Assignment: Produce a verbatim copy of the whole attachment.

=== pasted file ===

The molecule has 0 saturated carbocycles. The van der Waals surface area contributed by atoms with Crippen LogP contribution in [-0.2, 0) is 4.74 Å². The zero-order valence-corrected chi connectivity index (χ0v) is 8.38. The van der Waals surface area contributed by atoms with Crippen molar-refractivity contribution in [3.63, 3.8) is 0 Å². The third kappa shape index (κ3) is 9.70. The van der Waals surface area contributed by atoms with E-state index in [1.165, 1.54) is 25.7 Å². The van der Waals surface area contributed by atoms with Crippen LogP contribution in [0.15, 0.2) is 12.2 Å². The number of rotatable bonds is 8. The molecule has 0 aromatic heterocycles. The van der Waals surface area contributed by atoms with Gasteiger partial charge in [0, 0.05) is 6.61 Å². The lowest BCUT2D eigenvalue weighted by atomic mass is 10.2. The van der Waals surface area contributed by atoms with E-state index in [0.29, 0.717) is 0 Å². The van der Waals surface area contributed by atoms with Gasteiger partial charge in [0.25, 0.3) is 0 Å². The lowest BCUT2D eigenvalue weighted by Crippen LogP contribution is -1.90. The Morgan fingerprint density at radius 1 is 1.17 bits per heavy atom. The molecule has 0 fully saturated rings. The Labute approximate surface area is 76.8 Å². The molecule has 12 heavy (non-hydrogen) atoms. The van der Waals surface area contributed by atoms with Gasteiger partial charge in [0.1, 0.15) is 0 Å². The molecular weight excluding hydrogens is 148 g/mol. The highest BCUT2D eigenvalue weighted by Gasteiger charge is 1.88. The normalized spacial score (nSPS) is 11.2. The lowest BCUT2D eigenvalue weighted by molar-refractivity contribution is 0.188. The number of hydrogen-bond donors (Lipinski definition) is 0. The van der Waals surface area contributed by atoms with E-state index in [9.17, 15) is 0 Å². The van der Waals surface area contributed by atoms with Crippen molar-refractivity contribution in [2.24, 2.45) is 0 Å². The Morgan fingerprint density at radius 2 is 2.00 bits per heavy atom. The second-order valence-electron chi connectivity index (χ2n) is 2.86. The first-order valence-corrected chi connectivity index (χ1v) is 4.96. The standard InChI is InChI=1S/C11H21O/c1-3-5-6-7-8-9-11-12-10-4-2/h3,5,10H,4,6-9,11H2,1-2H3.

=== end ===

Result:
The molecule has 0 saturated carbocycles. The van der Waals surface area contributed by atoms with Crippen LogP contribution in [-0.2, 0) is 4.74 Å². The zero-order valence-corrected chi connectivity index (χ0v) is 8.38. The van der Waals surface area contributed by atoms with Crippen molar-refractivity contribution in [3.63, 3.8) is 0 Å². The third kappa shape index (κ3) is 9.70. The van der Waals surface area contributed by atoms with E-state index in [1.165, 1.54) is 25.7 Å². The van der Waals surface area contributed by atoms with Crippen LogP contribution in [0.15, 0.2) is 12.2 Å². The number of rotatable bonds is 8. The molecule has 0 aromatic heterocycles. The van der Waals surface area contributed by atoms with Gasteiger partial charge in [0, 0.05) is 6.61 Å². The lowest BCUT2D eigenvalue weighted by atomic mass is 10.2. The van der Waals surface area contributed by atoms with E-state index in [0.29, 0.717) is 0 Å². The van der Waals surface area contributed by atoms with Gasteiger partial charge in [0.25, 0.3) is 0 Å². The lowest BCUT2D eigenvalue weighted by Crippen LogP contribution is -1.90. The Morgan fingerprint density at radius 1 is 1.17 bits per heavy atom. The molecule has 0 fully saturated rings. The Labute approximate surface area is 76.8 Å². The molecule has 12 heavy (non-hydrogen) atoms. The van der Waals surface area contributed by atoms with Gasteiger partial charge in [0.1, 0.15) is 0 Å². The molecular weight excluding hydrogens is 148 g/mol. The highest BCUT2D eigenvalue weighted by Gasteiger charge is 1.88. The normalized spacial score (nSPS) is 11.2. The lowest BCUT2D eigenvalue weighted by molar-refractivity contribution is 0.188. The number of hydrogen-bond donors (Lipinski definition) is 0. The van der Waals surface area contributed by atoms with E-state index in [9.17, 15) is 0 Å². The van der Waals surface area contributed by atoms with Crippen molar-refractivity contribution in [2.24, 2.45) is 0 Å². The Morgan fingerprint density at radius 2 is 2.00 bits per heavy atom. The second-order valence-electron chi connectivity index (χ2n) is 2.86. The first-order valence-corrected chi connectivity index (χ1v) is 4.96. The standard InChI is InChI=1S/C11H21O/c1-3-5-6-7-8-9-11-12-10-4-2/h3,5,10H,4,6-9,11H2,1-2H3.